The 8 worst eating habits
Want to break your bad food habits? Avoid these eating errors from registered dietitian Sue Mah
Beware bad habits
Nobody is a saint when it comes to eating right, not even dietitians. But it helps to be aware of your not-so-nutritious eating habits so you can prevent them from wreaking havoc on your health. Here are the 8 worst offenders:
Not paying attention to your food
Multi-tasking is efficient in today’s busy world, but not when it comes to eating habits. Avoid working at your desk or chatting on the phone while you’re eating, or you’ll consume more than you intended. Put everything you eat on a plate-even if it’s a single cookie-so you have a better sense of exactly how much you’re eating. Portion out your snacks rather than eating them from the package; this way there is a defined end to the snack.
If you skip breakfast, there is a good chance that you’ll overeat later in the day. Plus, you’ll probably fall short of getting essential nutrients such as fibre and calcium. Research from the U.S. National Weight Control Registry (a voluntary database of people who have lost 30 pounds or more and kept it off for at least a year) found that eating breakfast is a crucial habit for keeping weight off. You should be ravenous after a seven- or eight-hour sleep. If you don’t wake up hungry, try eating dinner earlier or cutting out the evening snack.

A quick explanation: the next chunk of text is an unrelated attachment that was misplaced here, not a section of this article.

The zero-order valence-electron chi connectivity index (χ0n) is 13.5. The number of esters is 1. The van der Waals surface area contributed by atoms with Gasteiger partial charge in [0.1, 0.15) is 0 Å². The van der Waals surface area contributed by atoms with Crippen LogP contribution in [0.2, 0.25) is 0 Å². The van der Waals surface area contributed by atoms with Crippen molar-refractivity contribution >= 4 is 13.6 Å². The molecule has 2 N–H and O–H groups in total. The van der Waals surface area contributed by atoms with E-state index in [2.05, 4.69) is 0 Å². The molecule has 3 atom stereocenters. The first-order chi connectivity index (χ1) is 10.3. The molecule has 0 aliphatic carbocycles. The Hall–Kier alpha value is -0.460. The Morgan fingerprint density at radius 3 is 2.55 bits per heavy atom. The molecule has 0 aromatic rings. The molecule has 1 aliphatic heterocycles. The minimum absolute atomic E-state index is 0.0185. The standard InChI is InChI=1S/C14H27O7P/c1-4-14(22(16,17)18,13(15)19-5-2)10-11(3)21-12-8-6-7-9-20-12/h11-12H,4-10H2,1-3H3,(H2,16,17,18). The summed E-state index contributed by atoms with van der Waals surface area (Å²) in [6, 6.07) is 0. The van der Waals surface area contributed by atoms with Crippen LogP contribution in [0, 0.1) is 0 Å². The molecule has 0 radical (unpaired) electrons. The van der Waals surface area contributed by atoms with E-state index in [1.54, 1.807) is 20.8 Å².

Eating due to boredom
Before you reach for something, ask yourself if you’re really hungry. Exercising is a super way to fight boredom eating. When my daughter was taking dance lessons, some of the other moms would head over to the coffee shop for the half-hour. Instead of joining them, I went for a 5K run. If you’re feeling the urge to nibble at home, find distractions. I give myself a manicure. The smell is not appetizing, and with wet nails, food is off limits.
Finishing off other people’s plates
Moms do this all the time: We eat that last bite of grilled cheese sandwich or spaghetti our kids didn’t finish. But eating 100 extra calories a day could theoretically lead to a 10-pound weight gain over the year. Try serving your kids smaller portions so they’ll be less likely to leave food behind. If that still doesn’t work, wear rubber gloves while doing cleanup, to discourage you from nibbling.
It is incredibly tempting to pay an extra 50 cents or a loonie for a “meal deal” or larger size of fries. Yet the more food you have in front of you, the more you’re likely to eat. Order only what you need. For example, buy just one or two Timbits as a sweet treat even though it’s a better deal if you get the 10-pack. (There are 70 calories in a Chocolate Glazed Timbit!)
Salting your food
Too much sodium can raise your chance of developing high blood pressure, which can lead to heart disease and stroke. Start retraining your taste buds. Instead of salt, experiment with different herbs and spices. At the grocery store, read labels and look for sodium-reduced products. If you’re eating out, ask that sauces (which can be high in salt) be served on the side.
Eating only salad at lunch, or skipping lunch
Skipping any meal is bad for your energy levels, and not eating regular meals and a couple of snacks every day means you could end up overeating at suppertime. If you’re keen on salads, make sure they contain some protein, which helps you feel fuller for longer. Lean proteins such as grilled chicken breast or fish are good choices.
Depriving yourself of foods you enjoy
Smart eating is about moderation. If you go ga-ga for chocolate or chips, enjoy them occasionally. Or try healthier versions, such as dark chocolate or lower-sodium chips. Just balance out your choices so that overall you eat right. Cheesecake for dessert tonight means fresh berries for dessert tomorrow!